A synthetic probiotic engineered for colorectal cancer therapy modulates gut microbiota

Yusook Chung, Yongku Ryu, Byung Chull An, Yeo Sang Yoon, Oksik Choi, Tai Yeub Kim, Jaekyung Yoon, Jun Young Ahn, Ho Jin Park, Soon Kyeong Kwon, Jihyun F. Kim, Myung Jun Chung

Research output: Contribution to journalArticlepeer-review

77 Citations (Scopus)


Background: Successful chemoprevention or chemotherapy is achieved through targeted delivery of prophylactic agents during initial phases of carcinogenesis or therapeutic agents to malignant tumors. Bacteria can be used as anticancer agents, but efforts to utilize attenuated pathogenic bacteria suffer from the risk of toxicity or infection. Lactic acid bacteria are safe to eat and often confer health benefits, making them ideal candidates for live vehicles engineered to deliver anticancer drugs. Results: In this study, we developed an effective bacterial drug delivery system for colorectal cancer (CRC) therapy using the lactic acid bacterium Pediococcus pentosaceus. It is equipped with dual gene cassettes driven by a strong inducible promoter that encode the therapeutic protein P8 fused to a secretion signal peptide and a complementation system. In an inducible CRC cell-derived xenograft mouse model, our synthetic probiotic significantly reduced tumor volume and inhibited tumor growth relative to the control. Mice with colitis-associated CRC induced by azoxymethane and dextran sodium sulfate exhibited polyp regression and recovered taxonomic diversity when the engineered bacterium was orally administered. Further, the synthetic probiotic modulated gut microbiota and alleviated the chemically induced dysbiosis. Correlation analysis demonstrated that specific bacterial taxa potentially associated with eubiosis or dysbiosis, such as Akkermansia or Turicibacter, have positive or negative relationships with other microbial members. Conclusions: Taken together, our work illustrates that an effective and stable synthetic probiotic composed of P. pentosaceus and the P8 therapeutic protein can reduce CRC and contribute to rebiosis, and the validity and feasibility of cell-based designer biopharmaceuticals for both treating CRC and ameliorating impaired microbiota. [MediaObject not available: see fulltext.].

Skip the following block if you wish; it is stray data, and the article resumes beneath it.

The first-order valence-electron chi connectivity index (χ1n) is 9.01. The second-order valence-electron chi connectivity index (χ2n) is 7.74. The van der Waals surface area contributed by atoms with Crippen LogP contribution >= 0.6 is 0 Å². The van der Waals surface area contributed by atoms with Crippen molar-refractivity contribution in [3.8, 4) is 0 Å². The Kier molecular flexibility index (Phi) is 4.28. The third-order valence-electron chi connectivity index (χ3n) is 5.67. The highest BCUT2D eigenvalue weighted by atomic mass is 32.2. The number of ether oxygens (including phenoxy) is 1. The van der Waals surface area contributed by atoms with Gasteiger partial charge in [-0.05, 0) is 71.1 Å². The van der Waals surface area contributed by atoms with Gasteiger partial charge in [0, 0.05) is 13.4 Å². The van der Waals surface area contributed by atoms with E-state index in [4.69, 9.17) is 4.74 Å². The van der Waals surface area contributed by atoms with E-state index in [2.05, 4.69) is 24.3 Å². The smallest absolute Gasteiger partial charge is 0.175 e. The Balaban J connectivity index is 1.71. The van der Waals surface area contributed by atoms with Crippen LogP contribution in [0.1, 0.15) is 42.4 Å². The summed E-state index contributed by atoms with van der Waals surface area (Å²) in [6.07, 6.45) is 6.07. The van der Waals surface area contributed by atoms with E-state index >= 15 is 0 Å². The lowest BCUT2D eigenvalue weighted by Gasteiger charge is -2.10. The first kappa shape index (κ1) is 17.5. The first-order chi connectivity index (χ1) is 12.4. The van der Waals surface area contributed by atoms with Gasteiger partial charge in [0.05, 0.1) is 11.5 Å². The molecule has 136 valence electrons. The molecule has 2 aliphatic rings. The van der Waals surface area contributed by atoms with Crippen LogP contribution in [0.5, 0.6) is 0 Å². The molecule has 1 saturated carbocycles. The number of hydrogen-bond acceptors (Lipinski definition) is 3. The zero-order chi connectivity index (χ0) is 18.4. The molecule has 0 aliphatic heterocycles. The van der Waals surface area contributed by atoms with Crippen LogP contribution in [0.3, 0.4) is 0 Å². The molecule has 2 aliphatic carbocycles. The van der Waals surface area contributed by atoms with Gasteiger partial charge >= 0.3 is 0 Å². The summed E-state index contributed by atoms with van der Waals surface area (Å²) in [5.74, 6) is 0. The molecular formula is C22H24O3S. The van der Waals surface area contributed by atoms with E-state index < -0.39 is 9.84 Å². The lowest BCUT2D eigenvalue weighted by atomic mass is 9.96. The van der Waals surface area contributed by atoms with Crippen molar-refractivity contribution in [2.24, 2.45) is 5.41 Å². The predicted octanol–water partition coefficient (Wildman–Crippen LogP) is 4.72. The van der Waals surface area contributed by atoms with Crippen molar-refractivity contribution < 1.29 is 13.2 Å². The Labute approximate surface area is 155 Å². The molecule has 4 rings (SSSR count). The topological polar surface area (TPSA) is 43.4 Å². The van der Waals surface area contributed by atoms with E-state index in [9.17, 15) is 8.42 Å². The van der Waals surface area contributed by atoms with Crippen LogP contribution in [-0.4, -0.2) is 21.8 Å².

Original languageEnglish
Article number122
Issue number1
Publication statusPublished - 2021 Dec

Bibliographical note

Publisher Copyright:
© 2021, The Author(s).

All Science Journal Classification (ASJC) codes

  • Microbiology
  • Microbiology (medical)


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